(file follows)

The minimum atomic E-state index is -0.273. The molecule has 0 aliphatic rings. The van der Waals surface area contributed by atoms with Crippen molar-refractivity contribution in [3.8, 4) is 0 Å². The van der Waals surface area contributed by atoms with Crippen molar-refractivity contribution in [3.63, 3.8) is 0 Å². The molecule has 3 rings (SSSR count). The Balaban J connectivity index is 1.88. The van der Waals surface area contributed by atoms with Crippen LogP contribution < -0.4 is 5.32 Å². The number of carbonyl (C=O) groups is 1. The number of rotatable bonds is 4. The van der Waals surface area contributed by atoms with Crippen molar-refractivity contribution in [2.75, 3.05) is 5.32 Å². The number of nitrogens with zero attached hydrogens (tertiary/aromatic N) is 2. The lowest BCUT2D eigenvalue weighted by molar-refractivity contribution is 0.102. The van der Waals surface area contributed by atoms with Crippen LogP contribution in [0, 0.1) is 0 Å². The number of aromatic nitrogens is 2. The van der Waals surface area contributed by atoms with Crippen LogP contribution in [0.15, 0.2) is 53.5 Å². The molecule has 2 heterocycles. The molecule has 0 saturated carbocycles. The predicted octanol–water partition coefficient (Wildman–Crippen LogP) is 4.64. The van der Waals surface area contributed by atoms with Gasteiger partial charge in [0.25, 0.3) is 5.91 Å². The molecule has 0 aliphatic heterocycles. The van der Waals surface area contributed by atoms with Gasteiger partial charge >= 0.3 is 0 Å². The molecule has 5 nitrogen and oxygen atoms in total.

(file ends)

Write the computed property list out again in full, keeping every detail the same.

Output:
The minimum atomic E-state index is -0.273. The molecule has 0 aliphatic rings. The van der Waals surface area contributed by atoms with Crippen molar-refractivity contribution in [3.8, 4) is 0 Å². The van der Waals surface area contributed by atoms with Crippen molar-refractivity contribution in [3.63, 3.8) is 0 Å². The molecule has 3 rings (SSSR count). The Balaban J connectivity index is 1.88. The van der Waals surface area contributed by atoms with Crippen LogP contribution < -0.4 is 5.32 Å². The number of carbonyl (C=O) groups is 1. The number of rotatable bonds is 4. The van der Waals surface area contributed by atoms with Crippen molar-refractivity contribution in [2.75, 3.05) is 5.32 Å². The number of nitrogens with zero attached hydrogens (tertiary/aromatic N) is 2. The lowest BCUT2D eigenvalue weighted by molar-refractivity contribution is 0.102. The van der Waals surface area contributed by atoms with Crippen LogP contribution in [0, 0.1) is 0 Å². The number of aromatic nitrogens is 2. The van der Waals surface area contributed by atoms with Crippen LogP contribution in [0.15, 0.2) is 53.5 Å². The molecule has 2 heterocycles. The molecule has 0 saturated carbocycles. The predicted octanol–water partition coefficient (Wildman–Crippen LogP) is 4.64. The van der Waals surface area contributed by atoms with Gasteiger partial charge in [0.25, 0.3) is 5.91 Å². The molecule has 0 aliphatic heterocycles. The van der Waals surface area contributed by atoms with Gasteiger partial charge >= 0.3 is 0 Å². The molecule has 5 nitrogen and oxygen atoms in total.